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Tuesday, February 20, 2018

Remittances, the livelihood of thousands of Venezuelans

Por MRod

The financial debacle has expanded the social gap in Venezuela. Many people of average condition have fallen into poverty, while others classified as poor are now in extreme conditions. Many families depend on foreign currency sent by relatives abroad in the face of the uncontrollable devaluation of the bolívar and hyperinflation.

The Venezuelan currency has devalued to extents unseen before. One euro, on the black market, equals 296,399 bolivars. Hyperinflation strangles especially those who lack a foreign currency income. With a daily minimum wage -26,000 bolivars- it is only possible to buy only one egg.

President Nicolás Maduro blames Dólar Today, a website that values the dollar on the black market, for financial distortion. In fact, access to the portal is blocked in Venezuela by government order. But this does not prevent the rates shown by this portal being taken as a reference for many transactions. Making transactions with foreign currencies is quite tricky in the country because since 2003 there is a hermetic exchange control imposed by the Government that restricts access to foreign currency.

D.V., a woman who asks to protect her identity, said to El País, that she looks for Venezuelans in Santiago de Chile who need to exchange Chilean pesos to Bolivars to send them to their relatives in Venezuela. It is a business that has grown at the pace of the economic crisis, government controls and the exodus from the Caribbean country. "I usually publish the dollar or weight rate in my WhatsApp state or send chains to my clients. They look for me and change their pesos to bolivars that eventually reach their relatives. I do not work alone in this, but it is a company with a small team between Chile and Venezuela”, she explains.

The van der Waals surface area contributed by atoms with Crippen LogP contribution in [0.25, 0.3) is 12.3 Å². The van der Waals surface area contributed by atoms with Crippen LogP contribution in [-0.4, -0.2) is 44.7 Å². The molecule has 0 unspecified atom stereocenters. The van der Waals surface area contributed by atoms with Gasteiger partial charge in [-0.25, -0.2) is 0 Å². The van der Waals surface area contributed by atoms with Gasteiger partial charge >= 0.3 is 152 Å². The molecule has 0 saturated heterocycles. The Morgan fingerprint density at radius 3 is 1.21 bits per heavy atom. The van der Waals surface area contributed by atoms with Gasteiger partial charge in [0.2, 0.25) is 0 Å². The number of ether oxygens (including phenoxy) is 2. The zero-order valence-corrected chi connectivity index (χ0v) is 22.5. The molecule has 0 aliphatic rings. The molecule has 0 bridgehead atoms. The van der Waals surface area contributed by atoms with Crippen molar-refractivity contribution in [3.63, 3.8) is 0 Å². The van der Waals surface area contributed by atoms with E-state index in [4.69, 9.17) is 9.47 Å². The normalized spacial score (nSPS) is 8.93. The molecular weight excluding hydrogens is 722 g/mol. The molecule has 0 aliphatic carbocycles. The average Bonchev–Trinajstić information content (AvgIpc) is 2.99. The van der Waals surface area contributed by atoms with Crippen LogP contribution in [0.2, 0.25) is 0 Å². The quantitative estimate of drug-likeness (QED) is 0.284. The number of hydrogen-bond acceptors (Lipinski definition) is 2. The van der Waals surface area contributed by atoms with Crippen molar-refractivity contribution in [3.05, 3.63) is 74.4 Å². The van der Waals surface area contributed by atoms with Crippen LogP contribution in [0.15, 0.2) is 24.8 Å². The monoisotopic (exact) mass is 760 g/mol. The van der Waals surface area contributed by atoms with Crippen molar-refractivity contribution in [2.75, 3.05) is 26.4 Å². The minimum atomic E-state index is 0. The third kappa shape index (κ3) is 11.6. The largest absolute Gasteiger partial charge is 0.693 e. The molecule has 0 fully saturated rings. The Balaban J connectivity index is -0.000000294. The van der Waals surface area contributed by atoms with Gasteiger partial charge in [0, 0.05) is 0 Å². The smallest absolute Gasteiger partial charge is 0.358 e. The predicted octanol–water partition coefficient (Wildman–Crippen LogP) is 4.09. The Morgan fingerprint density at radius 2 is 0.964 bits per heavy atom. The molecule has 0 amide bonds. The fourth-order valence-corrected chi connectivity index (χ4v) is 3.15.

The process of sending remittances is a circle. The bolivars are obtained from Venezuelans who generally sell properties to emigrate and need foreign currency. This is how the exchange with mediators occurs. These services are offered on social networks. In Spain, there are also accounts and even pages on the Web that are responsible for sending remittances. Tamarindo Express, for example, is popular among Venezuelans living in Spain because they are agents of two companies that send money.

Maduro has announced that he will provide "facilities" to receive remittances from abroad, calculated at the official rate equivalent to 30,930 bolívares for one euro, through the Complementary Currency System (Dicom, for its Spanish acronym). "All the people who are sending remittances. It is necessary to pursue that, to be supportive of them, with great dynamism, for any person who lives abroad and wants to send 300 dollars to his family, can count on the system, through banking, a bank account, and that bank account can function directly from the Dicom offer system and support their families, as it happens in every country in the world”, he said in January. This is a way to acquire foreign currency, although it is not the most profitable for those who send remittances to the country due to the loss of money in the parallel market, where the foreign currency has a value up to nine times higher than the official rate.

Although it is almost impossible to calculate, many Venezuelans have found refuge in remittances. Fifty-nine percent of Venezuelans have a relative who lives abroad, according to a survey by the firm DatinCorp published at the end of December. And It is not an exodus only of opponents to the Government of Maduro, 46% of the Chavistas also has a relative abroad who has fled the crisis, and help their loved ones.